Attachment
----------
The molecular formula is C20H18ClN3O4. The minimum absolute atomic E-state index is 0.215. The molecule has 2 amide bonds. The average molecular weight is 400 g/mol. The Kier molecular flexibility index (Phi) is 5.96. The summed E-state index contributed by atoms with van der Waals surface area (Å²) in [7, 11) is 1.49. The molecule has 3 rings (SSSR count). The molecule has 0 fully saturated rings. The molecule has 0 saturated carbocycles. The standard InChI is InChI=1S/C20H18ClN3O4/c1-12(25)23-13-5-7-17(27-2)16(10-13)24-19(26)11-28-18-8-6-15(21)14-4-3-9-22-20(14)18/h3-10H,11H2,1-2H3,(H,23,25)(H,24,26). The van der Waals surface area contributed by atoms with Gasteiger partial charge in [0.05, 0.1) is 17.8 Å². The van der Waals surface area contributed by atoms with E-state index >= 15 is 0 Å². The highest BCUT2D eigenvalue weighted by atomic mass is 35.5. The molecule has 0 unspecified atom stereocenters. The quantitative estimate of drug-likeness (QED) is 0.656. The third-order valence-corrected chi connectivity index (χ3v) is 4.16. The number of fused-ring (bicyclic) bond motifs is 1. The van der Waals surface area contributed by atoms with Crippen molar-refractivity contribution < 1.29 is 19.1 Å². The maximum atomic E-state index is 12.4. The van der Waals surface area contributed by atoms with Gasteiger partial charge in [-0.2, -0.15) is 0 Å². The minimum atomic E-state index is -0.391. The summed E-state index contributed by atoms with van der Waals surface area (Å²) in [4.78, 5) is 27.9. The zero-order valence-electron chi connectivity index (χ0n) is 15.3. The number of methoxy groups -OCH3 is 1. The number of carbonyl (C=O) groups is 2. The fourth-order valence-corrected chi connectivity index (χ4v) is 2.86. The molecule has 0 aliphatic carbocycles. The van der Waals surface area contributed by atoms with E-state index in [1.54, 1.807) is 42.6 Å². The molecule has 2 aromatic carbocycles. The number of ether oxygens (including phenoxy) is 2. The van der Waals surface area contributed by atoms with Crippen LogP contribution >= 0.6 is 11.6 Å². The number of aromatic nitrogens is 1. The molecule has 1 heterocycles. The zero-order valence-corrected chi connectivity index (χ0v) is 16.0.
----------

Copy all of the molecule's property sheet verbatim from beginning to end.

The molecular formula is C20H18ClN3O4. The minimum absolute atomic E-state index is 0.215. The molecule has 2 amide bonds. The average molecular weight is 400 g/mol. The Kier molecular flexibility index (Phi) is 5.96. The summed E-state index contributed by atoms with van der Waals surface area (Å²) in [7, 11) is 1.49. The molecule has 3 rings (SSSR count). The molecule has 0 fully saturated rings. The molecule has 0 saturated carbocycles. The standard InChI is InChI=1S/C20H18ClN3O4/c1-12(25)23-13-5-7-17(27-2)16(10-13)24-19(26)11-28-18-8-6-15(21)14-4-3-9-22-20(14)18/h3-10H,11H2,1-2H3,(H,23,25)(H,24,26). The van der Waals surface area contributed by atoms with Gasteiger partial charge in [0.05, 0.1) is 17.8 Å². The van der Waals surface area contributed by atoms with E-state index >= 15 is 0 Å². The highest BCUT2D eigenvalue weighted by atomic mass is 35.5. The molecule has 0 unspecified atom stereocenters. The quantitative estimate of drug-likeness (QED) is 0.656. The third-order valence-corrected chi connectivity index (χ3v) is 4.16. The number of fused-ring (bicyclic) bond motifs is 1. The van der Waals surface area contributed by atoms with Crippen molar-refractivity contribution < 1.29 is 19.1 Å². The maximum atomic E-state index is 12.4. The van der Waals surface area contributed by atoms with Gasteiger partial charge in [-0.2, -0.15) is 0 Å². The minimum atomic E-state index is -0.391. The summed E-state index contributed by atoms with van der Waals surface area (Å²) in [4.78, 5) is 27.9. The zero-order valence-electron chi connectivity index (χ0n) is 15.3. The number of methoxy groups -OCH3 is 1. The number of carbonyl (C=O) groups is 2. The fourth-order valence-corrected chi connectivity index (χ4v) is 2.86. The molecule has 0 aliphatic carbocycles. The van der Waals surface area contributed by atoms with E-state index in [1.54, 1.807) is 42.6 Å². The molecule has 2 aromatic carbocycles. The number of ether oxygens (including phenoxy) is 2. The van der Waals surface area contributed by atoms with Crippen LogP contribution >= 0.6 is 11.6 Å². The number of aromatic nitrogens is 1. The molecule has 1 heterocycles. The zero-order valence-corrected chi connectivity index (χ0v) is 16.0.